Comment: Winterstein’s words seethe with the turf wars to which Prywess alludes. His employment of the “technician” term does not, to my reading, come from language in the report. Where I feel the term is  right is in the objectifying term that integrative MDs often use in referring to chiropractors and other practitioners: modalities. Winterstein is right about the inappropriately limited use of “physician,” as I note in my comment to Prywess. Yet I have the disquieting sense that Winterstein’s history is not allowing him to see change where it does exist. We need to remain open, on all parts. For medical doctors, this means openness to letting go of sole rights to “physician” and to “integrative medicine.”  For some chiropractic doctors, it means allowing medical doctors to disgorge the opposition to nature in their allopathic training.

8. Sheila Quinn:
“What’s missing are evolving mechanisms and tools for treating the cause …”

Sheila Quinn has been involved in the movement for integrative care since 1978. Her work has included labor as co-founder of Bastyr University, past-chair of the Integrated Healthcare Policy Consortium and past senior editor at the Institute for Functional Medicine (IFM). She currently works as a freelance writer and editor. Quinn wrote: “I wrote a short piece on the Bravewell report for IFM; it’s
now posted on their website at
I mentioned your article about it and put in a link to The Integrator.”

Comment: Quinn’s IFM piece focuses on the dearth of outcomes being analyzed in these 29 health system sponsored clinics. Despite their relative bandwidth, the analyses of patient experience are not emerging. While Quinn does not focus on how these clinics may differ from communikty-based functional medicine practices, she cites the definition of “integrative medicine” in the Bravewell study then adds:

“All of this is important and, happily, functional medicine already
encompasses these values and goals. What’s missing from the definition,
however—and what functional medicine offers to all practitioners,
regardless of discipline—is continually evolving mechanisms and tools
for seeking the cause of disease and dysfunction and for individualizing
care. Using a systems biology approach, the functional medicine matrix
and associated tools make it possible to implement integrative medicine
strategies in a systematic, consistent, and effective manner. Without
those elements, it will be very difficult to ‘help people regain and
maintain optimum health.'”

Overall comment
: These responses have richness in them. But they barely get into the question that Manahan teases and that was front and center for me what I posed the question: What is really different in the patient’s experience and the practitioner’s delivery in the community-based practices as compared to these clinics that are imbedded in these delivery systems?  Here are some of my thoughts about what a comparative study would find.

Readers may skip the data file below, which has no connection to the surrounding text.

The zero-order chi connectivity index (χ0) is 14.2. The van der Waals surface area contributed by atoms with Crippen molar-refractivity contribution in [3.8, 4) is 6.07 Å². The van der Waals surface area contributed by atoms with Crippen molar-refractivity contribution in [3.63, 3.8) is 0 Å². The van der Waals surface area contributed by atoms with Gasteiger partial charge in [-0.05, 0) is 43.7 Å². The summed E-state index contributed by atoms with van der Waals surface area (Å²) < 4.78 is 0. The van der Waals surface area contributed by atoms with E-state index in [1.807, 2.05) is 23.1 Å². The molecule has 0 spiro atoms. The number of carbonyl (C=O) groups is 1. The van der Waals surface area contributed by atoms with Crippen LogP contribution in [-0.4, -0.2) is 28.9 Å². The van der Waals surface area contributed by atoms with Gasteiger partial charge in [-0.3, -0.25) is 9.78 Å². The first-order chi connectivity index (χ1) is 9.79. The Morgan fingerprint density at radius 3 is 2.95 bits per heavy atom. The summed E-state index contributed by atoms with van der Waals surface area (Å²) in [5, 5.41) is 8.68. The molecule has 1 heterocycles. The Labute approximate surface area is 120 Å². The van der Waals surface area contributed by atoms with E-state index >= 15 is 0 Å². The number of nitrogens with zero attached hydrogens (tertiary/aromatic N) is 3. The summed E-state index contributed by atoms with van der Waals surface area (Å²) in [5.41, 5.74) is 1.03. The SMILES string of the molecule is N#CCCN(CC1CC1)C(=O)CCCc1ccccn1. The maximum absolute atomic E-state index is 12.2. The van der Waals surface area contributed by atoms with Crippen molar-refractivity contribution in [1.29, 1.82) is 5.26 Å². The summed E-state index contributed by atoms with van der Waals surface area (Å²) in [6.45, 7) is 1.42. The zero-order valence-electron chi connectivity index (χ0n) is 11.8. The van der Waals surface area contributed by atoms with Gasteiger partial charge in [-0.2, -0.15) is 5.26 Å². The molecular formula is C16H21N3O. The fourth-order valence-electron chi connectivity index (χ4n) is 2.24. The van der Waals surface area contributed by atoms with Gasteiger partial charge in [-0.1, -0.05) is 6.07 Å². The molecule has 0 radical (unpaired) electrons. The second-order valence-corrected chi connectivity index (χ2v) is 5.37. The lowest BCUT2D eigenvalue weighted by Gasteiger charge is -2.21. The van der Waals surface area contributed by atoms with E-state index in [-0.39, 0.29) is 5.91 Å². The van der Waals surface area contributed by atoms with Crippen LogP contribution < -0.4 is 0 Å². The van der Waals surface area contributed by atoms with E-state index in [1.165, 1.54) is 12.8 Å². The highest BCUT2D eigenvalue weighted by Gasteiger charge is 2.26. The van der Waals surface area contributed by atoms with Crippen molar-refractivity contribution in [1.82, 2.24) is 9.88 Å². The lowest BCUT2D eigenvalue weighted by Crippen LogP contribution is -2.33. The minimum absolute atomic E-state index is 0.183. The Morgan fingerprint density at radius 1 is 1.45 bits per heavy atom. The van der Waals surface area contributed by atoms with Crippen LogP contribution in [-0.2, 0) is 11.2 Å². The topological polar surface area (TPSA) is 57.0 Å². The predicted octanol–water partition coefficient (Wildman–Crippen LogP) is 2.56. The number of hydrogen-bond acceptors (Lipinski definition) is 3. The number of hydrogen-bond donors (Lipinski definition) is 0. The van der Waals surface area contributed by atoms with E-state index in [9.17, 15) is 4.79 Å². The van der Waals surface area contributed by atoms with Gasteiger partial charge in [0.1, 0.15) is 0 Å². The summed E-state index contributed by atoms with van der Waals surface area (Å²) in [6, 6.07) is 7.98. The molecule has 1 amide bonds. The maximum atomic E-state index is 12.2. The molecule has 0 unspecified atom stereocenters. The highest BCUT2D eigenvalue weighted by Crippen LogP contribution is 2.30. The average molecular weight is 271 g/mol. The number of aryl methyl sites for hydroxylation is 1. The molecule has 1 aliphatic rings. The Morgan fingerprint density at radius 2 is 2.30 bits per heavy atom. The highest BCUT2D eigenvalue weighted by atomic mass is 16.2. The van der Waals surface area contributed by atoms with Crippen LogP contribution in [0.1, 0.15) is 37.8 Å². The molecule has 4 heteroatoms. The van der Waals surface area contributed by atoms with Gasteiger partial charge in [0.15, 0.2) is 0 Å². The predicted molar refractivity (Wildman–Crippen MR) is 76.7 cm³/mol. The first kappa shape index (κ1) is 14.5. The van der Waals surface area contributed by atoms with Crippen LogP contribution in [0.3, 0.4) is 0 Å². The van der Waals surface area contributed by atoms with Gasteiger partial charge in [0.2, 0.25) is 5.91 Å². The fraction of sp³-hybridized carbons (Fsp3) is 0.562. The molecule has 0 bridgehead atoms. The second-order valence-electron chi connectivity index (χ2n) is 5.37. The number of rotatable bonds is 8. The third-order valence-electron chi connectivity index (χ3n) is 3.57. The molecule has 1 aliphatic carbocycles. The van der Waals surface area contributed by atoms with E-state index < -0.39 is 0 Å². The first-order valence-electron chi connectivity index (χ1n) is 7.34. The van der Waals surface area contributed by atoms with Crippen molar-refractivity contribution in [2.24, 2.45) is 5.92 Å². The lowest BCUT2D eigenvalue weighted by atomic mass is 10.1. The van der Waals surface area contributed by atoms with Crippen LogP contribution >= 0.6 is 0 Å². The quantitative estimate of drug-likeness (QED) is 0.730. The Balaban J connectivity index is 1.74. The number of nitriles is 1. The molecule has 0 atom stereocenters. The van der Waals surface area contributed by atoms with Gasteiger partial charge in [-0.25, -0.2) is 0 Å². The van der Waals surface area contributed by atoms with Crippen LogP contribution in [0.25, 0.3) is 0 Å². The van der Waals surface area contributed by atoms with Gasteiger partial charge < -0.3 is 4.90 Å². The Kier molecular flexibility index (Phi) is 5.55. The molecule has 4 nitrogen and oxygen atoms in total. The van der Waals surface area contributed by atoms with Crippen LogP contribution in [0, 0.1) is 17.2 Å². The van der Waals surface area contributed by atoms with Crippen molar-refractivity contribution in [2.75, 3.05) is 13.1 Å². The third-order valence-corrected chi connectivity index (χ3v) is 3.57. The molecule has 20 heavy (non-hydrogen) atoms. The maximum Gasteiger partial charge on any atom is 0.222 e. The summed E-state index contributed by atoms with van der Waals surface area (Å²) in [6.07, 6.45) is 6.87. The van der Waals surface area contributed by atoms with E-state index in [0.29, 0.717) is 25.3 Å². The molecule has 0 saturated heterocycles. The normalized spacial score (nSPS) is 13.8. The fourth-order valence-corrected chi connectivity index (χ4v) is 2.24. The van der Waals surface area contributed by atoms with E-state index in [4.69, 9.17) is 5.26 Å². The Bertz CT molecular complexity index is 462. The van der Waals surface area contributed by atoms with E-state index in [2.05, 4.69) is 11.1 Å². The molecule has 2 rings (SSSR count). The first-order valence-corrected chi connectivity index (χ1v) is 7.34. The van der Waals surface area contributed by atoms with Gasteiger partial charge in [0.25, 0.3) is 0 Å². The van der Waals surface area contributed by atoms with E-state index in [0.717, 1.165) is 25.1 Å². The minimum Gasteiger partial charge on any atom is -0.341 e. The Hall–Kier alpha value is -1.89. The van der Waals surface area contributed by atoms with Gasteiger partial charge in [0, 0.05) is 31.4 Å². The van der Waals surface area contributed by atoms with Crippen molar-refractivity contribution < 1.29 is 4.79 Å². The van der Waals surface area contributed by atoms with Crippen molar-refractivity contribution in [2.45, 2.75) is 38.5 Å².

Guesses on What a Comparative Survey Comparing Community
Integrative Medicine Practices with Academic Health Center IM Would Find

         Go beyond the 29 Centers (more)            
         More limited than 29 Centers  (less)        
  • Chelation therapy
  • More referral to providers outside the clinic
  • Prolotherapy
  • More expansive pharmacy
  • Moxibustion and cupping
  • More energy healing
  • More primary care
  • More perception of success with asthma,

           ADHD, immune disorders

  • More relatively obscure lab tests

  • Less formal employment of health coaches
  • Fewer types of practitioners on site
  • Less formal  lifestyle change programs
  • Fewer formal mind-body program services (MBSR)
  • Less consultative services
  • Fewer onsite psychologists 
  • Less use of EMR/EHR
  • Fewer support groups
  • Less massage

What do you think? We don’t know. Sommers says in her comment that a “next stage” of examination and reporting would be fascinating. How would my postulates hold up? Yours?

Yet my guess is that funding such a study is not likely to make the to-do list of the Bravewell Collaborative. Nor does such basic documenting seem to be making the list of fundable projects with NIH NCCAM. Bravewell’s strategic focus is on this imbedded set of clinics.

The inequality of access to study funds however reminds me of a familiar truism. We say that what will dominate the understanding that those in the future will have of this time is the “winner’s history.” It is the winner’s story that gets cold. In this portrayal of integrative medicine, it might be said that those whose story is written are, simply, what exists. They the winners.

In March 2012, to writers, researchers, academics and members of the public who are exploring the web, integrative medicine in America is Integrative Medicine in America.

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Written by John Weeks